1. I don't really see a difference between a religious parent who forces their religion on their child against their child's will and an athiest parent who forces their child to be athiest when the child wants to be religious. Religious parents often force their children to attend church/temple/mosque ect... which is depriving them of choice and it is wrong. Athiest parents who do not allow their child any kind of exposure deprive their child of choice and this is just as wrong.

    I could see how her praying over you could have been really problematic, for example if she were doing it to bully you like if she were Catholic and you were Jewish or Muslim and she were trying to bully you into conversion to her faith, but that's different. I suppose the same could extend to atheism but it doesn't sound like that's what it was like, so, there.

    I'm not saying that telling your kid they have to go to church or not go to church ect... is super bad it's just not really okay, either.

  2. For me it's just hard though because it's like...what if I was asleep or watching TV in the morning in elementary school, and my mom was like "Amanda it's time to go to church" and I (or any kid) was like "no I don't want to go."

    Is that a real no or a Stephen no?

    I guess I want to raise my kids in an environment like my friends were raised in, with praying and church part of the structure of how we do things, but not with this idea that if they end up not wanting to do it when they're away from home, or they want to stay home from church when they're old enough to stay home alone, that's some kind of problem.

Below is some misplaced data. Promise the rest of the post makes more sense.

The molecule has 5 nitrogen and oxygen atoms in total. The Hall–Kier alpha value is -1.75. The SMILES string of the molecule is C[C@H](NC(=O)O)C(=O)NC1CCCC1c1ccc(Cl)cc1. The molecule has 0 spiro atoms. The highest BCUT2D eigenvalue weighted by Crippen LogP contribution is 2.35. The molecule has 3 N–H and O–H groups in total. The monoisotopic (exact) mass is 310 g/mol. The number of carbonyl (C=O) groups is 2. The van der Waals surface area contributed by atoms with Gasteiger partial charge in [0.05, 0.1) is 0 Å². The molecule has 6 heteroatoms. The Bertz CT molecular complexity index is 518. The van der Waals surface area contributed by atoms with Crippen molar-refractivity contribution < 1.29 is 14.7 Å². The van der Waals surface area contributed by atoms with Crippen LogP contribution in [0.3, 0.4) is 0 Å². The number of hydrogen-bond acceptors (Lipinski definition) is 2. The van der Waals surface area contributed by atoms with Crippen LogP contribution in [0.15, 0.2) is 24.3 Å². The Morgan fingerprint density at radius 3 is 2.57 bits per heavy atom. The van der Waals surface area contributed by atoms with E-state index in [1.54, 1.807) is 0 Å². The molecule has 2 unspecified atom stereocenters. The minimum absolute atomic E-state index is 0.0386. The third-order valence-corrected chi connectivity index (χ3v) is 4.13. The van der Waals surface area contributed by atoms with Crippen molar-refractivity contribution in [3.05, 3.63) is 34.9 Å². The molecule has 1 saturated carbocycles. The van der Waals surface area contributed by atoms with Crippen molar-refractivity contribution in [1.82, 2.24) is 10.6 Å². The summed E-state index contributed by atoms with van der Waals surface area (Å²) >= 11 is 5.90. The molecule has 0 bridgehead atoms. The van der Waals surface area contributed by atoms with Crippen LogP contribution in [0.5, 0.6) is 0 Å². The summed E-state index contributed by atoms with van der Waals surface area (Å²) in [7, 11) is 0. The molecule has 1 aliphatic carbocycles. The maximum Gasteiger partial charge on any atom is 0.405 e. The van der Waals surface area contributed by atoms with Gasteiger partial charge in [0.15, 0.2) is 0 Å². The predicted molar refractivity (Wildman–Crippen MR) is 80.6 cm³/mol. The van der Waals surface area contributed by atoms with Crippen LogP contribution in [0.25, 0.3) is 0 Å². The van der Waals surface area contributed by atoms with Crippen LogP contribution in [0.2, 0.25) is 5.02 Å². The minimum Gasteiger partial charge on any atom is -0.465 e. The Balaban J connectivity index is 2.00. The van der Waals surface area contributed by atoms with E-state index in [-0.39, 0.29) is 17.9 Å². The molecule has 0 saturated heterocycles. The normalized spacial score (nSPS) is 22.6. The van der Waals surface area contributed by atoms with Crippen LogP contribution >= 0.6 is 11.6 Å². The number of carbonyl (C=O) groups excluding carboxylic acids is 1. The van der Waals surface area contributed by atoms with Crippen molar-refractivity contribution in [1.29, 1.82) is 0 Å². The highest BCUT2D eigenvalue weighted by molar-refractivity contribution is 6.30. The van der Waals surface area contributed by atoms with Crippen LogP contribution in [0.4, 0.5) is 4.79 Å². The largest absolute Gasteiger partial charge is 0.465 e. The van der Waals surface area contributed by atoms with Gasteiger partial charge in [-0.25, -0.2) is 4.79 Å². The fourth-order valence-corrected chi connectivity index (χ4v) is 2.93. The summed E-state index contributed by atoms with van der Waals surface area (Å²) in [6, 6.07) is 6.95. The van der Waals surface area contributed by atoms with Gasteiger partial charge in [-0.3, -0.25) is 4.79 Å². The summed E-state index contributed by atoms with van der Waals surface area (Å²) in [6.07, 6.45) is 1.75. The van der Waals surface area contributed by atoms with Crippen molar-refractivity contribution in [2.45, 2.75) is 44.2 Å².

It was frustrating with the babysitter because I know my parents thought, when I was 10-12 and started expressing interest in religion, that she must have bullied me somehow. I remember overhearing them saying that maybe she had scared me into thinking that I was going to hell. She never mentioned hell to me at all. I had no idea of how some Christians think of hell until I was probably 16 years old.

  3. I understand what you're talking about with the difficulty saying you want to do something --- I have that, too, only mine doesn't include saying yes to things that are offered to me. (I just have huge trouble *asking* for things).

    But I still think I'd err on the side of taking "no" seriously, just because I think being forced to do something is usually a greater sin against a person's autonomy, and sense of themselves (which in children and teens is still being formed) as people with their own needs, interests and desires which might be different from other people's, than missing opportunities to do things, if that makes sense to you.